What is state failure? See my conceptualisation of state failure on the right flank below.

Saturday, March 29, 2008

Nuclear energy and the Gulf - An improbable association?

Over at Abu Aardvark, prof Marc Lynch's excellent Middle East weblog, I ran into a post that I didn't agree with very much, for a change. Concerning the Gulf Cooperation Council (GCC) countries, he asked some questions implying arguments that are quite well known from the debate on the (rather more controversial) Iranian nuclear program.

" These large, energy-poor countries clearly need nuclear energy programs to meet the power needs of their vast populations and energy-dependent manufacturing economies. Where else could they find reliable supplies of energy? And from a security perspective, there really doesn't seem to be any better place to locate nuclear power plants than in small, weak states in the Persian Gulf, where would-be nuclear terrorists would have no chance of getting close and the plants themselves couldn't possibly become military targets.

Of course, what Gulf watchers really want to know is whether Dubai's peaceful nuclear energy program will be taller, shinier and more expensive than Qatar's.

Seriously, does anyone else find the GCC's rush to acquire "peaceful nuclear energy programs" and the West's seeming enthusiasm for the prospect a bit odd?"

The security concerns are of course rather legitimate. That's what makes this a tricky issue. Otherwise most Middle Eastern countries, including the oil producers, do actually need nuclear energy. They could use it in a rational, economic way. And they know that full well - how surprising. And there is therefore the question of whether, and why, the West should help them in getting what they want.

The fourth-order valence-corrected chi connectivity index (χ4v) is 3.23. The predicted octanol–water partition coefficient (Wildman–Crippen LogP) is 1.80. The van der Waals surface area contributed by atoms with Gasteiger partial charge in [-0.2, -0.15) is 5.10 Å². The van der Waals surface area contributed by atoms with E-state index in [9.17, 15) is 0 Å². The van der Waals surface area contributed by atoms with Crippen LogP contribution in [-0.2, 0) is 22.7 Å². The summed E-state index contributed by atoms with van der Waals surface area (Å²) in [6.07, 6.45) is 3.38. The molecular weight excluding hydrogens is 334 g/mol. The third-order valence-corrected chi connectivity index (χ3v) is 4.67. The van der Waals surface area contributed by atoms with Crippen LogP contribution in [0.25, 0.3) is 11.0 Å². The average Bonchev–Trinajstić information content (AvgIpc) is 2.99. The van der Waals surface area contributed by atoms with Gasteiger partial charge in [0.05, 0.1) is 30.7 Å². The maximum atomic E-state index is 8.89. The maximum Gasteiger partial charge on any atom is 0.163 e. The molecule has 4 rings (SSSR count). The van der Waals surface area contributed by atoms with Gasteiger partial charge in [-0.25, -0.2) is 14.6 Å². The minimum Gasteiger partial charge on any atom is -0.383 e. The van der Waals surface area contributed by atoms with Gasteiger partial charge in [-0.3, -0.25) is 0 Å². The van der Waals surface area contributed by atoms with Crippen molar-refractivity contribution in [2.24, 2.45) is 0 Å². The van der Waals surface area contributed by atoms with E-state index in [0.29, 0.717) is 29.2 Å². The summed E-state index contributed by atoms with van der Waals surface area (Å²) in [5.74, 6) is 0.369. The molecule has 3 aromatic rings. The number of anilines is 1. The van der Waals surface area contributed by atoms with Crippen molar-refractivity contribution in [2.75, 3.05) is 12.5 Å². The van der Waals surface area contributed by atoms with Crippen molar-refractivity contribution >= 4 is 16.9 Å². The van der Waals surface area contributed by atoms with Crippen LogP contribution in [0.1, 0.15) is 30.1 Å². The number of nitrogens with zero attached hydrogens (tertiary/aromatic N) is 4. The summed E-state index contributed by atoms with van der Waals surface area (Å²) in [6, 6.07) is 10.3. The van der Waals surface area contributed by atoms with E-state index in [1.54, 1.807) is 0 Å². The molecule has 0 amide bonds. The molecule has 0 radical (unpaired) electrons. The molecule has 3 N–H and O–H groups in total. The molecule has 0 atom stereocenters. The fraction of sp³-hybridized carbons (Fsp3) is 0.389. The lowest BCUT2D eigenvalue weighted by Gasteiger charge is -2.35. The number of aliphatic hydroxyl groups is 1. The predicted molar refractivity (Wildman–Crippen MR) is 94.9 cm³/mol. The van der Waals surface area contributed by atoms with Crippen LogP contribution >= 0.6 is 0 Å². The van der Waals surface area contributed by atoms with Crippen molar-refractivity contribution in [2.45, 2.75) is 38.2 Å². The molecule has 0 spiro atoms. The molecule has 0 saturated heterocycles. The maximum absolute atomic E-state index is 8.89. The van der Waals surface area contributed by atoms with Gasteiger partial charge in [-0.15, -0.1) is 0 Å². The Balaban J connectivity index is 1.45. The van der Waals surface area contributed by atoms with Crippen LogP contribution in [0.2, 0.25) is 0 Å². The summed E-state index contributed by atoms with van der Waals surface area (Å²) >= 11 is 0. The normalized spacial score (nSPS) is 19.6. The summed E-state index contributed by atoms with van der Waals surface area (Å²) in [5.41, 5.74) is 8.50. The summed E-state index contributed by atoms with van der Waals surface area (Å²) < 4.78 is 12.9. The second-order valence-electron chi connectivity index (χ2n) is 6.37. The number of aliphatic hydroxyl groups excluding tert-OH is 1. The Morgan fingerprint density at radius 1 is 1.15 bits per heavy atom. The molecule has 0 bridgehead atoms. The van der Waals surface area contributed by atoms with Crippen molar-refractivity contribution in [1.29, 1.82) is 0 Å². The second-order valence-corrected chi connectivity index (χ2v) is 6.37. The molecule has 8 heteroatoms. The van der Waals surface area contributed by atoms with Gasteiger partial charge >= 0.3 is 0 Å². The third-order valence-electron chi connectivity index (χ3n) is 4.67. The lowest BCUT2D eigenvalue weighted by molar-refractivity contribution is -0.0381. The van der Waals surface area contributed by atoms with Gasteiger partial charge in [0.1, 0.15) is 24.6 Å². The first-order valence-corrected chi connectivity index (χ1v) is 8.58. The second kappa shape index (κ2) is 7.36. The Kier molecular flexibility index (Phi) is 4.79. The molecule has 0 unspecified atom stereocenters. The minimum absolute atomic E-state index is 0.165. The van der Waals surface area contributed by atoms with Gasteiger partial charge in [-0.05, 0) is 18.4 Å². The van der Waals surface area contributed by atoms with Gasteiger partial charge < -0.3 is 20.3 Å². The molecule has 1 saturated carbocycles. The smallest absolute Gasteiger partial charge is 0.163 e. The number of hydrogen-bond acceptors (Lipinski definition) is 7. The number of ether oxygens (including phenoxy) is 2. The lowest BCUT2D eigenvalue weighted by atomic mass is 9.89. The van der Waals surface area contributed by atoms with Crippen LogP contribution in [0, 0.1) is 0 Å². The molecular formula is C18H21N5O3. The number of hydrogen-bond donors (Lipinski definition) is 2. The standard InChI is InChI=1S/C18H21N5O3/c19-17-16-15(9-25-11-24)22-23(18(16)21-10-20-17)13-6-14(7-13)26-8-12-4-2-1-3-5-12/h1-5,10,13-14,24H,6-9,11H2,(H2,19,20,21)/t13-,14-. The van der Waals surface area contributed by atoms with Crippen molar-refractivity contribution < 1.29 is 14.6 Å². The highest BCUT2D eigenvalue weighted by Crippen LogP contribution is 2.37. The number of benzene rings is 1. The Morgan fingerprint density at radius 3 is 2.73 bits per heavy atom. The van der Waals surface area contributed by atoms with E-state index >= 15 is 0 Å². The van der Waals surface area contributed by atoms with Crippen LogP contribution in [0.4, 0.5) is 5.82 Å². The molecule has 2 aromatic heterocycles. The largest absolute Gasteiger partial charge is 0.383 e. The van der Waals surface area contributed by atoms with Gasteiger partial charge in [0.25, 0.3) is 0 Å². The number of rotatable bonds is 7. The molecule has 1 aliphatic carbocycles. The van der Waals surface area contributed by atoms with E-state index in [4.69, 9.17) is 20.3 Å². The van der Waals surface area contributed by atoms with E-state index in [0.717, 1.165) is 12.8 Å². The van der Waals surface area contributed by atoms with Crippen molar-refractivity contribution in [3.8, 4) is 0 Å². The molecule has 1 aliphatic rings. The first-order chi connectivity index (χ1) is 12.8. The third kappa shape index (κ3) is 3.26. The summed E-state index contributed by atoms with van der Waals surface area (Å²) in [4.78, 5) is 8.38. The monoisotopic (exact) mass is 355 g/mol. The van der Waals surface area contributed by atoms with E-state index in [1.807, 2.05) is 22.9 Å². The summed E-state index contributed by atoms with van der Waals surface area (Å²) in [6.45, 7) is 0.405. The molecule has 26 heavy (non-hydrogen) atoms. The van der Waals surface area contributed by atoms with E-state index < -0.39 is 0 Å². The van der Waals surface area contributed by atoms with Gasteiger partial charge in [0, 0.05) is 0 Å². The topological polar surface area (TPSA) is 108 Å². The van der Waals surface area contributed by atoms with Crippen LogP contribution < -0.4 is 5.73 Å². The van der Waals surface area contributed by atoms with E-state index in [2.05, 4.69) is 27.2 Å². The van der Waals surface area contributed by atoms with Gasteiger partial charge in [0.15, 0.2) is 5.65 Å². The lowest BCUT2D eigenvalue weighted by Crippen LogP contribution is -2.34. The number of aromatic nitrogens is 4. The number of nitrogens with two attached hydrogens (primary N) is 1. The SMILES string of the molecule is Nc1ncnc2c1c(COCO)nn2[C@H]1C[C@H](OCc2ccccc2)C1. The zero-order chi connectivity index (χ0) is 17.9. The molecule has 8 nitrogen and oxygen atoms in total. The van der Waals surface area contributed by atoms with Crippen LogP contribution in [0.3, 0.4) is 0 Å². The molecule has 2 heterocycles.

Some of the things that need to be considered are outlined in this pdf from Giacomo Luciani.
Things one should highlight in general:
- Growing demand for oil and natural gas both in and outside GCC countries. I know you knew that.
- GCC oil producers need energy for generating heat and electricity for industrial use as well as for generating power for household use (with e.g. air conditioning installed in most homes nowadays).
- They need natural gas as feedstock in the petrochemical industry.
- They need natural gas for pressure-stabilising injections into oil fields.
- They need energy for water desalination (through distillation and reverse osmosis). Water is kind of an important issue in the Middle East...
- Therefore, if you give GCC countries alternative energy sources, you'll have that much more supply of oil and natural gas meeting your demand.
- If you don't cooperate with them, they will get the technology from others. Because they need it.
So, too bad, GCC energy needs are a sticky issue, no matter how much we try to securitise it out of our minds as something beyond contemplatability.
Sarkozy by the way is very much one of the heads of state behind the Western readiness to sell nuclear technology. Marc Lynch mentions the Emirates' related deal with the French, from January. And it's telling that one of the major issues Sarkozy raised in his talks in London in the previous days was the nuclear energy issue. He made the point that nuclear energy is the way to go at a time of climate change, calling it even the energy of the future. A "Nu Clear World Order" envisioned there - do I like it? It doesn't matter, does it?
Anyway, in terms of the possibility of some mighty nuclear terrorism spillover, raised in the above quote as well, I can imagine worse locations for nuclear plants than the GCC countries. If nuclear plants will indeed proliferate over the coming decades, that is cause for concern.

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